I picked-up the audiobook of The Martian to listen to on an 8 hour drive to Minnesota. From an audiobook perspective it was extremely engaging and managed to make the time pass quickly. My only complaint is that the way the narrator voiced the female characters started to get on my nerves in some places. But I'm unsure if this was due to the tone he chose to read some of their lines or if it was the character's actual dialog that grated on my nerves. Despite this I still really enjoyed listening to this novel.
Six astronauts are on a scheduled Mars mission. It was supposed to be the 3rd in a series that NASA had planned out, but when a strong dust storm suddenly develops they are instructed to abort the mission. During evacuation one of fleeing astronauts, Mark Watney, is hit with debris and presumed dead. Without any other recourse, the remaining 5 astronauts flee the worsening storm and unknowingly strand Mark alive on the planet.
This was a great survival story in a setting you don't normally see. Usually survival stories are about the person learning to live off the land and "going back to nature". Stranding someone on an inhospitable planet is a fantastic idea because that isn't an option. Mars is out to kill Mark, or so he sometimes believes, and he has to make due with the limited mission supplies in order to survive. Every time we were with Mark, it was a wonderfully tense atmosphere as we experienced things through his daily mission logs. Mark had a sense of humor that acted as great comedy relief to a novel that could've taken several turns towards depressing. The humor made reading about Mark planning his courses of action, to only have to re-plan when things went wrong, a lot of fun. However, the book started to drag for me when Weir began switching back and forth between Mark's log entries and what NASA was doing.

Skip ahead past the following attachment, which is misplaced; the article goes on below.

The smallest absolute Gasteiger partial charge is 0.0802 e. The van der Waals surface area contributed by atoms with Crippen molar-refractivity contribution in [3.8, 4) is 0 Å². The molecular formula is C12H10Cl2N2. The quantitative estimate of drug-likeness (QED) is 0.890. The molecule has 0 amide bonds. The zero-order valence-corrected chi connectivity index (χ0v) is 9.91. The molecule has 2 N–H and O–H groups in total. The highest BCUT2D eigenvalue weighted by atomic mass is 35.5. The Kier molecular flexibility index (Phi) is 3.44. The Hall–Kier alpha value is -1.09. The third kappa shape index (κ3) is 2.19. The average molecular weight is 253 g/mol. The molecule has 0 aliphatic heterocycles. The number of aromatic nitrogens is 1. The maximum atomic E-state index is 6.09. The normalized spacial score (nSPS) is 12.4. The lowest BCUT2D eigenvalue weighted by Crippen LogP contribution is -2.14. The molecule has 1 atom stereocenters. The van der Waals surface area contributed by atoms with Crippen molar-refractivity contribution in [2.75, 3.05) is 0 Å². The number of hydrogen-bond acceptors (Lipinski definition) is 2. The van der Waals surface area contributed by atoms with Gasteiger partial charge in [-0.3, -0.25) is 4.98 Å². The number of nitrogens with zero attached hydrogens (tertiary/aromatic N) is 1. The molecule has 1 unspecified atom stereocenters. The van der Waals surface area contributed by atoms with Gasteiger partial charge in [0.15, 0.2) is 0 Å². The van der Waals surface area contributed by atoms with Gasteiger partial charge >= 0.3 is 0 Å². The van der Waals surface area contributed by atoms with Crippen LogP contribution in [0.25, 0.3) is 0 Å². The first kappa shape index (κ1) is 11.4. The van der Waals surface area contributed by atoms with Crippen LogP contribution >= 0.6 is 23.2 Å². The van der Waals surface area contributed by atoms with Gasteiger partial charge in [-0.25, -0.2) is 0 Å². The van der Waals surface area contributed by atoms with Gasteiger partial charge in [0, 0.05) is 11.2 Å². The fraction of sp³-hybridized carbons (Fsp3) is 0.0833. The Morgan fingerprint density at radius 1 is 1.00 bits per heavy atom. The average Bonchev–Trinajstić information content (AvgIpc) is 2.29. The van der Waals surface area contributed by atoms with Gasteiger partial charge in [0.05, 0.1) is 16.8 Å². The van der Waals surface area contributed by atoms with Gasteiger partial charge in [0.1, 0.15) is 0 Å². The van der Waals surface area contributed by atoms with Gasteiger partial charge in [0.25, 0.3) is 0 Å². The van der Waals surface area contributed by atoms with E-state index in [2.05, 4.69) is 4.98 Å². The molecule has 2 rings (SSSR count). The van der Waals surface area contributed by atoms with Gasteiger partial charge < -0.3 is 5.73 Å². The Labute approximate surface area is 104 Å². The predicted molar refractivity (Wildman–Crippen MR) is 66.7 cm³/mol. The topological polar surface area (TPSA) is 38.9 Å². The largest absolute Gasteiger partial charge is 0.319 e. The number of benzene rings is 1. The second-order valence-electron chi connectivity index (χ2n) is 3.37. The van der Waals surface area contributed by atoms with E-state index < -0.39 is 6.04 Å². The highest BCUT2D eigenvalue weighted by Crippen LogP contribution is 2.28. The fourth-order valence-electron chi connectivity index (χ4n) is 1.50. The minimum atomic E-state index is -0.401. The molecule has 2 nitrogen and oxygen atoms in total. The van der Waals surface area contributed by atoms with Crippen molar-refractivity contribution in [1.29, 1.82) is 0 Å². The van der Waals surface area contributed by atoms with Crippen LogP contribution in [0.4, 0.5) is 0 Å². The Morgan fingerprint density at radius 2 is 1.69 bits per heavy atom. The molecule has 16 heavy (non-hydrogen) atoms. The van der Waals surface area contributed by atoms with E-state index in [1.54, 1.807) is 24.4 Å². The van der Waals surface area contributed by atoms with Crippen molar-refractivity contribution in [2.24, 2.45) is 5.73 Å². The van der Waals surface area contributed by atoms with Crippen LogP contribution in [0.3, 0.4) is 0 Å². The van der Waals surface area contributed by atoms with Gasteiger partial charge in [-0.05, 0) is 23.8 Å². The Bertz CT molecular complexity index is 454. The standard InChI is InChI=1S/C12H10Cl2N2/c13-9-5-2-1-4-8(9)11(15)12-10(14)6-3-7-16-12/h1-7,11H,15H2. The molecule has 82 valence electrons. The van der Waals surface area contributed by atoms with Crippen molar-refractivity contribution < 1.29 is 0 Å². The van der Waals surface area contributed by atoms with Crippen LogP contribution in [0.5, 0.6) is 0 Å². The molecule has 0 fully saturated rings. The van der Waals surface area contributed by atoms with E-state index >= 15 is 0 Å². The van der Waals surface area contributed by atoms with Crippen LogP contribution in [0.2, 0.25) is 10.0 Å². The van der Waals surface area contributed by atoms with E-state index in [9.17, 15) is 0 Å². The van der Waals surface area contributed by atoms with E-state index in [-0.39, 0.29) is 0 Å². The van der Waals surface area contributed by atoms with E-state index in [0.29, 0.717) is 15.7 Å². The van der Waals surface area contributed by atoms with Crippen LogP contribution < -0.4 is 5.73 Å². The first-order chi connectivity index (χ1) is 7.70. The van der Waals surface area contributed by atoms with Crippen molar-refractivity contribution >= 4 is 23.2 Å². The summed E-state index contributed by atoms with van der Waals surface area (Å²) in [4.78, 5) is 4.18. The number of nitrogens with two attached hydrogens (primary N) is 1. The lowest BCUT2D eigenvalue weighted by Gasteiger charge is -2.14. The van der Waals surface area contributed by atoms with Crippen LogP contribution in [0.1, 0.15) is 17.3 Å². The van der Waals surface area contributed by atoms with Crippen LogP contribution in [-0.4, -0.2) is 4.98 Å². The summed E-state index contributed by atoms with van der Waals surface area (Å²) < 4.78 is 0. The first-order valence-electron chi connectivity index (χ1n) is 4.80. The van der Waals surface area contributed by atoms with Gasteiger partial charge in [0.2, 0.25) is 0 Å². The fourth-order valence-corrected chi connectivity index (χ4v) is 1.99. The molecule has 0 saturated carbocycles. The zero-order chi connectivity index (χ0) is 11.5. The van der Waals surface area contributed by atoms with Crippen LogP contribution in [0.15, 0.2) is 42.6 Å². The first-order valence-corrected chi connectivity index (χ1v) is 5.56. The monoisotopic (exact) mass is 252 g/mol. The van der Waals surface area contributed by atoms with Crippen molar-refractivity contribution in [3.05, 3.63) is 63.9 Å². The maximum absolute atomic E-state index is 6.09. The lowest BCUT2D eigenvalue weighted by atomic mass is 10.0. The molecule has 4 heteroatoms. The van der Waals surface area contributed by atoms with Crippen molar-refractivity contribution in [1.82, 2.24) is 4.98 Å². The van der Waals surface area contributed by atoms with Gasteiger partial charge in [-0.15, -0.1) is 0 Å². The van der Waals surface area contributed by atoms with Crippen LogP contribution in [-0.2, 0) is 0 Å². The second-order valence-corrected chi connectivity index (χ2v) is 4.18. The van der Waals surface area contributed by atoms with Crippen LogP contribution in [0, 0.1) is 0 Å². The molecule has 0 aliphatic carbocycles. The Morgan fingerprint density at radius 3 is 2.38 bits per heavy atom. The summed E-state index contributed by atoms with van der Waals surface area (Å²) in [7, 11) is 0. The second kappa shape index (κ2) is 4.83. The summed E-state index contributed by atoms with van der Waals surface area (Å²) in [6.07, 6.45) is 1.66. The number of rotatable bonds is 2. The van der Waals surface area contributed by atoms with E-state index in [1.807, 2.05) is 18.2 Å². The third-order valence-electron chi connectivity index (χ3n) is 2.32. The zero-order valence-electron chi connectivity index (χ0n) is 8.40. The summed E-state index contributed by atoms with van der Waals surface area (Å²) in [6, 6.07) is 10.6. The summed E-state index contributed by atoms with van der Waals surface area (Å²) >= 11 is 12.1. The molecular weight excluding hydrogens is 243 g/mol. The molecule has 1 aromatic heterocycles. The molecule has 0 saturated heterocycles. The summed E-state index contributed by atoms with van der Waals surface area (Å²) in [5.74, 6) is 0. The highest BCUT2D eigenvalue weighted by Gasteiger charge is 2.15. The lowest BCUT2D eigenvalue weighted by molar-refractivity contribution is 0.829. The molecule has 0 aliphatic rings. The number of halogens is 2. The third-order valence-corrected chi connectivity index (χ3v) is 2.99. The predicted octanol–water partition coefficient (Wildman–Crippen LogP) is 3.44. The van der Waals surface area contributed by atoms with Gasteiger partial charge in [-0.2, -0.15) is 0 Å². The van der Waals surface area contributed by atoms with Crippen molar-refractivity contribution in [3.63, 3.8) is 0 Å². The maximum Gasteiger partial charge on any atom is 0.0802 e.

When Weir began to intersperse Mark's scenes with NASA, it killed the suspense for me and caused one of my biggest issues with the story. In the beginning, you really felt Mark's sense of isolation and the desperation to make rations last until the next Mar's mission was scheduled. To remain with him like that and continue to only know what he knew would've made for a much more tense read. However, this tension was erased when we began to switch to NASA's point of view. It caused Mark's plight to lose a lot of the atmosphere it had built-up in the beginning, because you knew what NASA was doing and that things weren't as desperate as Mark thought. You were able to see the extremes NASA was going to in order to help Mark and these extremes were what started to kill my suspension of disbelief.
I could understand the media attention and NASA's struggle to get Mark back safely. However, I was a little baffled by the obsession with it. Mark is stranded on Mars for a long time. Much longer than the media's typical attention span and yet throughout the entire book the outside world is completely engrossed in the story the entire time. Some major channels even dedicate entire programs towards just Mark's situation. I could understand this in the very beginning, but as time wore on and only baby steps were made, the world probably would've began to lose interest. The fact that they never once seemed to waver and that the entire world was essentially holding its breath, really threw me off. Additionally, there's a lot of emphasis on how much time, money, and resources are utilized to save Mark that it started to become too far fetched for me. I began to have a hard time believing that so many people and governing bodies would give up so much to save one person's life. I was glad to see Weir eventually address this issue, but when he did, it almost felt tacked on. I read that part of this book was re-imagined, so I can't help but wonder if that section of the book was what they were referring to.
All in all, an excellent read. I would recommend this to anyone who enjoys hard Sci-Fi books or survival themed stories.